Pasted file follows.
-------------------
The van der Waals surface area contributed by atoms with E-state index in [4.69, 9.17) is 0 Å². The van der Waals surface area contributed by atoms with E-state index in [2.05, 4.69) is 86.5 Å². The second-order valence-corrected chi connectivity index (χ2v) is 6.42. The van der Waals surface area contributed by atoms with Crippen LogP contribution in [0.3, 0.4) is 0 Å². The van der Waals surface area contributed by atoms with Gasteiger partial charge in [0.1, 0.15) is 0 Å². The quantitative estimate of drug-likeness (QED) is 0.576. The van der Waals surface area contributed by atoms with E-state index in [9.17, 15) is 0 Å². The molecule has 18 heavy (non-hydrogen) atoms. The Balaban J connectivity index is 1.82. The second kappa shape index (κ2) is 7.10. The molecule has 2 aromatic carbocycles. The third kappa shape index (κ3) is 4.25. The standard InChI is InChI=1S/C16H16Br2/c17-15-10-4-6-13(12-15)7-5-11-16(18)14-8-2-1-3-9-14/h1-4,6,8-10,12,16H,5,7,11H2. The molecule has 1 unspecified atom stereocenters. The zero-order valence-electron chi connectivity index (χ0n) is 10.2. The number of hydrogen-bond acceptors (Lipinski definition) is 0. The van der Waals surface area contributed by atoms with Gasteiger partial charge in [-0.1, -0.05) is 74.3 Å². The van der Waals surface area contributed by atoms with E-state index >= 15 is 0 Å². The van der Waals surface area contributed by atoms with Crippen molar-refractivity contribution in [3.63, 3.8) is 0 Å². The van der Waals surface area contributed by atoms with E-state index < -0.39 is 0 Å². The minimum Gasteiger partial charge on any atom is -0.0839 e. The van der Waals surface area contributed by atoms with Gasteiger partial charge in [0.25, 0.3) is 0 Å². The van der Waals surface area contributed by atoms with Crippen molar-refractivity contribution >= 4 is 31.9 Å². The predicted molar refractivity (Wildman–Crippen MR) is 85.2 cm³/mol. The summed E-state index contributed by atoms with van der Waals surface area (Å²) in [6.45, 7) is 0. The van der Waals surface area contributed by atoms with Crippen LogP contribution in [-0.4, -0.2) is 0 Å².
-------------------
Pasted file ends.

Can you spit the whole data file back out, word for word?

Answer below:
The van der Waals surface area contributed by atoms with E-state index in [4.69, 9.17) is 0 Å². The van der Waals surface area contributed by atoms with E-state index in [2.05, 4.69) is 86.5 Å². The second-order valence-corrected chi connectivity index (χ2v) is 6.42. The van der Waals surface area contributed by atoms with Crippen LogP contribution in [0.3, 0.4) is 0 Å². The van der Waals surface area contributed by atoms with Gasteiger partial charge in [0.1, 0.15) is 0 Å². The quantitative estimate of drug-likeness (QED) is 0.576. The van der Waals surface area contributed by atoms with E-state index in [9.17, 15) is 0 Å². The molecule has 18 heavy (non-hydrogen) atoms. The Balaban J connectivity index is 1.82. The second kappa shape index (κ2) is 7.10. The molecule has 2 aromatic carbocycles. The third kappa shape index (κ3) is 4.25. The standard InChI is InChI=1S/C16H16Br2/c17-15-10-4-6-13(12-15)7-5-11-16(18)14-8-2-1-3-9-14/h1-4,6,8-10,12,16H,5,7,11H2. The molecule has 1 unspecified atom stereocenters. The zero-order valence-electron chi connectivity index (χ0n) is 10.2. The number of hydrogen-bond acceptors (Lipinski definition) is 0. The van der Waals surface area contributed by atoms with Gasteiger partial charge in [-0.1, -0.05) is 74.3 Å². The van der Waals surface area contributed by atoms with E-state index >= 15 is 0 Å². The van der Waals surface area contributed by atoms with Crippen molar-refractivity contribution in [3.63, 3.8) is 0 Å². The van der Waals surface area contributed by atoms with E-state index < -0.39 is 0 Å². The minimum Gasteiger partial charge on any atom is -0.0839 e. The van der Waals surface area contributed by atoms with Gasteiger partial charge in [0.25, 0.3) is 0 Å². The van der Waals surface area contributed by atoms with Crippen molar-refractivity contribution >= 4 is 31.9 Å². The predicted molar refractivity (Wildman–Crippen MR) is 85.2 cm³/mol. The summed E-state index contributed by atoms with van der Waals surface area (Å²) in [6.45, 7) is 0. The van der Waals surface area contributed by atoms with Crippen LogP contribution in [-0.4, -0.2) is 0 Å².